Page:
Using Skin-Mounted Microphones for Reconstructing in Vivo Interskeletal Forces: A Feasibility Study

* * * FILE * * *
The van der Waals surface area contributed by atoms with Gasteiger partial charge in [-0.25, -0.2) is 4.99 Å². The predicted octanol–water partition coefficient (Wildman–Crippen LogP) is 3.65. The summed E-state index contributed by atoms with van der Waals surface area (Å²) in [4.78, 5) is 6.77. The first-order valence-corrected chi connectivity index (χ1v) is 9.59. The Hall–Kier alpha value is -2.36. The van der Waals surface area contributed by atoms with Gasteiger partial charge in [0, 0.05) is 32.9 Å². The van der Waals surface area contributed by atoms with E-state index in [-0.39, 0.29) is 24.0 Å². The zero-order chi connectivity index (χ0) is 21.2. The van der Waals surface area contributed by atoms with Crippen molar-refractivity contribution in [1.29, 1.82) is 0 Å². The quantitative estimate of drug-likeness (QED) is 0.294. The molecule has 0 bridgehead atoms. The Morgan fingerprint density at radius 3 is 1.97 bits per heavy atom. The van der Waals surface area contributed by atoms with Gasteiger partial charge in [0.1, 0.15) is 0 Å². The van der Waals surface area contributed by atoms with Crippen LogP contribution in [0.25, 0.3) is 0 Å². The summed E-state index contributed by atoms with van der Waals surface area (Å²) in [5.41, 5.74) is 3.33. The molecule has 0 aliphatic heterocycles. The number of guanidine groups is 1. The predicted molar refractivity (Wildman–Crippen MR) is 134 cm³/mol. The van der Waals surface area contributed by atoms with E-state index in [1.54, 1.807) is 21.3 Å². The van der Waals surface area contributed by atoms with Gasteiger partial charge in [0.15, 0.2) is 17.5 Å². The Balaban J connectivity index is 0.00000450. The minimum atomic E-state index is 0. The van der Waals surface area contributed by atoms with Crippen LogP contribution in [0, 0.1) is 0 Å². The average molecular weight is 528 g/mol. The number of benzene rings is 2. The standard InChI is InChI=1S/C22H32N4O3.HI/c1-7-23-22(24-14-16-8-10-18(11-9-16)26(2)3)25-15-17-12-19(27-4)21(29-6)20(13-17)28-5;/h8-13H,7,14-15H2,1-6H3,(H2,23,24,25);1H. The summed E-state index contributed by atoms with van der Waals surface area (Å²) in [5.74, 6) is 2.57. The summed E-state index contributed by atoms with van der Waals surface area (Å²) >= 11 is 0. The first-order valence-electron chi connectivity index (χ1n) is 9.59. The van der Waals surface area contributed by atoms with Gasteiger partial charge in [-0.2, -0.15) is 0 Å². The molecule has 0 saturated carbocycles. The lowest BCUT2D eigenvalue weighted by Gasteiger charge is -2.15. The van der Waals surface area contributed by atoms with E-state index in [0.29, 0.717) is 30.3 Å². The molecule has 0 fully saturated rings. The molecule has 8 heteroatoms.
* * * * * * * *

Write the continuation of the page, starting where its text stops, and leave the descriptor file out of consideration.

This study investigates the feasibility of using a non-invasive external measurement technique utilizing microphones on the surface of human skin to enable characterization of forces transferred through bone structures during natural motion. While the measurement of forces within the skeleton during human movement is of great interest to researchers and clinicians alike, the requirement for non-invasive sensors does not allow for direct measurement of these forces. The conventional inverse dynamical method of determining internal bone-on-bone forces in biomechanics can be limiting due to the necessity of performing measurements in a laboratory environment and the reliance on a link-segment model, which tends to propagate error. The novel method investigated in this study involves the measurement of pressure waves that propagate through human soft tissue during dynamic loading of the skeletal frame. This research uses a simplified anatomical test specimen consisting of a hollow aluminum bar cast in ballistic gelatin, representing a femur and the surrounding soft tissues, to experimentally examine the feasibility of this new measurement technique. In these tests, an impact force representing interskeletal forces is applied to the bar with an impact hammer and surface-mounted electret microphones measure the resulting pressure waves transferred to the surface of the ballistic gel. Feasibility of the measurement technique was determined by applying least squares regression fits to measured acoustic autospectral data treated as a function of impact force characteristics in the time-domain. The acoustic autospectral amplitudes and energy in frequency bands were found to be highly correlated with both the peak impact force and impulse. Ultimately, results show that the measurement technique is feasible, thus providing a motivation for the development of more advanced inverse methods utilizing this measurement technique.